It was my own struggle with the pain from my childhood—followed by my ultimate decision to write my story—that made me understand the life-changing power of personal narrative.
I’d tried to write Hippie Boy for more than a decade. But the emotions bottled inside me were so painful that I cried every time I opened my computer to write and decided it was easier just to keep the hurt safely tucked away. Then, in late January 2004, I was diagnosed with Retinitis Pigmentosa, an incurable degenerative eye disease that is slowly stealing my eyesight.
In my quest to save my vision, I sought treatment from a doctor in San Francisco who focuses on whole body health. He kicked off my appointment by asking me to tell him about my childhood. Within minutes, I was sobbing. That’s when the doctor said two life-changing things to me.
He said, “Do you realize that you are carrying a huge negative energy charge inside of you over something that has happened more than twenty years ago and you’re still giving your former stepdad and those circumstances your power?”
The idea that I was still letting my ex-stepfather take my power and voice all these years later was troubling. But that was nothing compared to the doctor’s next words. He said, “If you don’t think that carrying this inside of you is impacting your physical health, you’re crazy.”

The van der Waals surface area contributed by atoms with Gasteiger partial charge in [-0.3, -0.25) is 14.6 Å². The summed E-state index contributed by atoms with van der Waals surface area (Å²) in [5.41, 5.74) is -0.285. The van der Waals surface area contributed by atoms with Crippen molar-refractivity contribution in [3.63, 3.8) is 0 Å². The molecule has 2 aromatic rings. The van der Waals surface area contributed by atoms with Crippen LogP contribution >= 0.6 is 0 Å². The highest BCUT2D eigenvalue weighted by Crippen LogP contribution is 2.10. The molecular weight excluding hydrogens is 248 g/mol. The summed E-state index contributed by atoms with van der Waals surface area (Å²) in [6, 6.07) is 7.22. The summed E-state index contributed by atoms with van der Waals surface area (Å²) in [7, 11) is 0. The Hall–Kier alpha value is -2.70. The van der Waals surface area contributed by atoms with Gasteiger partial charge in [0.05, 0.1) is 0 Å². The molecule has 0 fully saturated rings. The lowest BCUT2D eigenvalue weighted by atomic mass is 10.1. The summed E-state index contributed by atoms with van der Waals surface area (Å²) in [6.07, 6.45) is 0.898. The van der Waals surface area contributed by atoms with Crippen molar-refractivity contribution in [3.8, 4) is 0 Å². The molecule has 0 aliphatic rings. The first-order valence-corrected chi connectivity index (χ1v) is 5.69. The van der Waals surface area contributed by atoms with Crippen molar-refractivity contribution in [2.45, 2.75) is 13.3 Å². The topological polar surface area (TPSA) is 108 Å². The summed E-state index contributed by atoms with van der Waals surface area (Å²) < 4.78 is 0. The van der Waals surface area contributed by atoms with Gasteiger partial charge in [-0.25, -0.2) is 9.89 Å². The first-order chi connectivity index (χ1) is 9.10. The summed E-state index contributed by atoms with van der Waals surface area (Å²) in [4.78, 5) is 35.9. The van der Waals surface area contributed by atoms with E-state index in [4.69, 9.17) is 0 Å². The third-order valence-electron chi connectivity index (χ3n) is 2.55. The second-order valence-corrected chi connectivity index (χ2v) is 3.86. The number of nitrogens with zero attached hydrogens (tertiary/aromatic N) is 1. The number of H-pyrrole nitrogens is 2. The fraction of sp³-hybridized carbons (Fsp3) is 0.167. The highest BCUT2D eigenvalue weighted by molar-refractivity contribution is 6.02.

The doctor then told me about a groundbreaking study that had been done called ACE (Adverse Childhood Experiences), which documents a direct correlation between emotional trauma in childhood and disease in adults. He also talked about epigenetics—environmental factors such as emotional trauma and stress which turn on genes that trigger disease.
When it hit me that holding onto the anguish from all those years ago could actually be causing me to go blind, it was a huge wake up call. It was hard, but I finally sat down and wrote my story and by the time I was done, I had found my voice and power around it and was no longer a victim of my past.
Over the last five years, I’ve helped more than 1,500 students of every age find healing and empowerment by writing the deeply personal stories they need to tell.
This is what I cover in my all-day Unleashing the Healing Power of Personal Narrative workshop—which includes everything from story structure to the narrative writing techniques necessary to bring stories to life. And it’s why I care so much about personal storytelling.
Ingrid Ricks is an author, speaker and founder of Write It Out Loud, a program that fosters healing and empowerment through narrative writing. Her memoirs include the New York Times bestseller Hippie Boy and Focus, a memoir about her journey with the blinding eye disease Retinitis Pigmentosa. Her essays and stories have appeared on Salon and NPR. She lives in Ballard with her husband and two daughters. For more information, visit her website or her program website.